"Don’t ask me why I obsessively look to rock ’n’ roll bands for some kind of model for a better society. I guess it’s just that I glimpsed something beautiful in a flashbulb moment once, and perhaps mistaking it for prophecy have been seeking its fulfillment ever since"
I came across this Lester Bangs quote at the music blog The Swill Merchant. Apparently it comes from an article he wrote for NME after touring with The Clash in 1977. In some ways it mirrors my own sensibility - the sense of music as offering something more than the daily grind. But there is a key difference - for me, apart from a brief period as a 14 year old enthralled by The Clash, it's never been 'rock ’n’ roll bands' themselves that have offered 'some kind of model for a better society' but the fact of people coming together to enjoy music. It's always the scene, the crowd, the dancefloor, that has interested me - with the bands as one element but sometimes entirely absent.
The model offered by rock bands themselves is usually the masculine fraternity, the gang of self-importantly cocky blokes, what Bob (after a recent encounter with such rockism) described as 'earnest hoarse-voiced troubadours, swaggering long-haired types, lots of sweat and leather and testosterone'. Of course there's nothing wrong with long hair, sweat, leather or testosterone. It's just that I don't see these elements in themselves constituting some kind of alternative to the 'straight' world - instead this kind of rock endlessly recycles the pseudo-outlaw pose all the way to the bank.
Still I like the image of the 'flashbulb moment', which parallels the notion of 'moments of excess' developed by The Free Association:
"Every now and then, in all sorts of different social arenas, we can see moments of obvious collective creation, where our ‘excess of life’ explodes. In these ‘moments of excess’, everything appears to be up for grabs and time and creativity accelerates. From our own lives, we’re thinking of punk in the mid to late 1970s, and the struggle against the poll tax in the late 1980s/early ’90s, and the recent moments within the anti-globalisation movement. At these times, which may have spanned several years or literally a few moments, we have glimpsed whole new worlds. But we could also mention the 1960s underground, the free software community, the popular uprising in Argentina.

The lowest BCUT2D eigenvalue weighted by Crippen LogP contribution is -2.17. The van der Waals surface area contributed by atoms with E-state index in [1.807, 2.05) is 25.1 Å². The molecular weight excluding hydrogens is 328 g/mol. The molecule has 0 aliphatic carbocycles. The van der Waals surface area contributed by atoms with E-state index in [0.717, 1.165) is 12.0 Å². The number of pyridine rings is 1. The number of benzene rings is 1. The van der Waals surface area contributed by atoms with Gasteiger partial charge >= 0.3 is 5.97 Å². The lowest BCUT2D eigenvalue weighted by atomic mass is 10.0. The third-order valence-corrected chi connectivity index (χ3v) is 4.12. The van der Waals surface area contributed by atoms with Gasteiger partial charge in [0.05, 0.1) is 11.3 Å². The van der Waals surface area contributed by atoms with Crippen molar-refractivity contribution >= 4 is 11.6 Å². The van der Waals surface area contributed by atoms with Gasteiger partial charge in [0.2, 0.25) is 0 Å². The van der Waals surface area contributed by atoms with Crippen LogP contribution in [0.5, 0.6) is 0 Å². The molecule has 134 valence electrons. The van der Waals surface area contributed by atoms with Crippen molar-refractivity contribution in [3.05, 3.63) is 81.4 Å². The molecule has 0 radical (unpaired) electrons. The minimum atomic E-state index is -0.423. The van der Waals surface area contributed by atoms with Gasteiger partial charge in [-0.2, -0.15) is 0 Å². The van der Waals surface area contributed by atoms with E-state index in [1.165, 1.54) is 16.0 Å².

All of these examples are specific to a certain time and place, but we can see a common thread: a collective, liberating creativity that delights in mixing things up and smashing through all barriers. And they constantly lead back to the fundamental questions: ‘What sort of lives do we want to lead? What sort of world do we want to live in?’ We don’t mean this in a utopian sense. Moments of excess aren’t concerned with developing ideal types or blueprints of how life should be lived. Instead they deal with the possible, and represent practical experiments in new forms of life. In these spaces, there is a real sense of subversive energy, freedom and possibility".